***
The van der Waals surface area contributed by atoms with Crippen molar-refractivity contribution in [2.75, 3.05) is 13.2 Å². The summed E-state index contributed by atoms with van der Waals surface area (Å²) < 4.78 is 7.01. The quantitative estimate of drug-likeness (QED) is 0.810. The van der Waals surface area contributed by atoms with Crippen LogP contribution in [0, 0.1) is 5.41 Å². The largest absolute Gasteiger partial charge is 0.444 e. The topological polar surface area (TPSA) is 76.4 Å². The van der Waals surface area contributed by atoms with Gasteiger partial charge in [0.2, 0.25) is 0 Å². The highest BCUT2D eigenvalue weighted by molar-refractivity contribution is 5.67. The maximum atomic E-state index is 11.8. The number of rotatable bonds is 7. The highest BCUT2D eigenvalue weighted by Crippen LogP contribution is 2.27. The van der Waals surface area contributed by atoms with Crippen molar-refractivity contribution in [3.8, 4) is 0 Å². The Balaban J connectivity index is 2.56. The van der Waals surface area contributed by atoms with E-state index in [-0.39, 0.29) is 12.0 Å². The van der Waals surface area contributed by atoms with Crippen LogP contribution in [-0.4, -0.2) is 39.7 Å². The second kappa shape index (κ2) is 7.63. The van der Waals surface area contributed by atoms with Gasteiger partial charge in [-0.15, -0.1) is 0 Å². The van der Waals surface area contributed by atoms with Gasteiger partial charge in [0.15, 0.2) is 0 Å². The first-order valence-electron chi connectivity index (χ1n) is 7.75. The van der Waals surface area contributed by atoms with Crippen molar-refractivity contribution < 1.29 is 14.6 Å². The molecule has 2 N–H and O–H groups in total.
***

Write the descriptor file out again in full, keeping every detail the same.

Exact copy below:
The van der Waals surface area contributed by atoms with Crippen molar-refractivity contribution in [2.75, 3.05) is 13.2 Å². The summed E-state index contributed by atoms with van der Waals surface area (Å²) < 4.78 is 7.01. The quantitative estimate of drug-likeness (QED) is 0.810. The van der Waals surface area contributed by atoms with Crippen LogP contribution in [0, 0.1) is 5.41 Å². The largest absolute Gasteiger partial charge is 0.444 e. The topological polar surface area (TPSA) is 76.4 Å². The van der Waals surface area contributed by atoms with Gasteiger partial charge in [0.2, 0.25) is 0 Å². The highest BCUT2D eigenvalue weighted by molar-refractivity contribution is 5.67. The maximum atomic E-state index is 11.8. The number of rotatable bonds is 7. The highest BCUT2D eigenvalue weighted by Crippen LogP contribution is 2.27. The van der Waals surface area contributed by atoms with Crippen molar-refractivity contribution in [3.8, 4) is 0 Å². The Balaban J connectivity index is 2.56. The van der Waals surface area contributed by atoms with E-state index in [-0.39, 0.29) is 12.0 Å². The van der Waals surface area contributed by atoms with Crippen LogP contribution in [-0.4, -0.2) is 39.7 Å². The second kappa shape index (κ2) is 7.63. The van der Waals surface area contributed by atoms with Gasteiger partial charge in [-0.15, -0.1) is 0 Å². The van der Waals surface area contributed by atoms with Gasteiger partial charge in [0.15, 0.2) is 0 Å². The first-order valence-electron chi connectivity index (χ1n) is 7.75. The van der Waals surface area contributed by atoms with Crippen molar-refractivity contribution < 1.29 is 14.6 Å². The molecule has 2 N–H and O–H groups in total.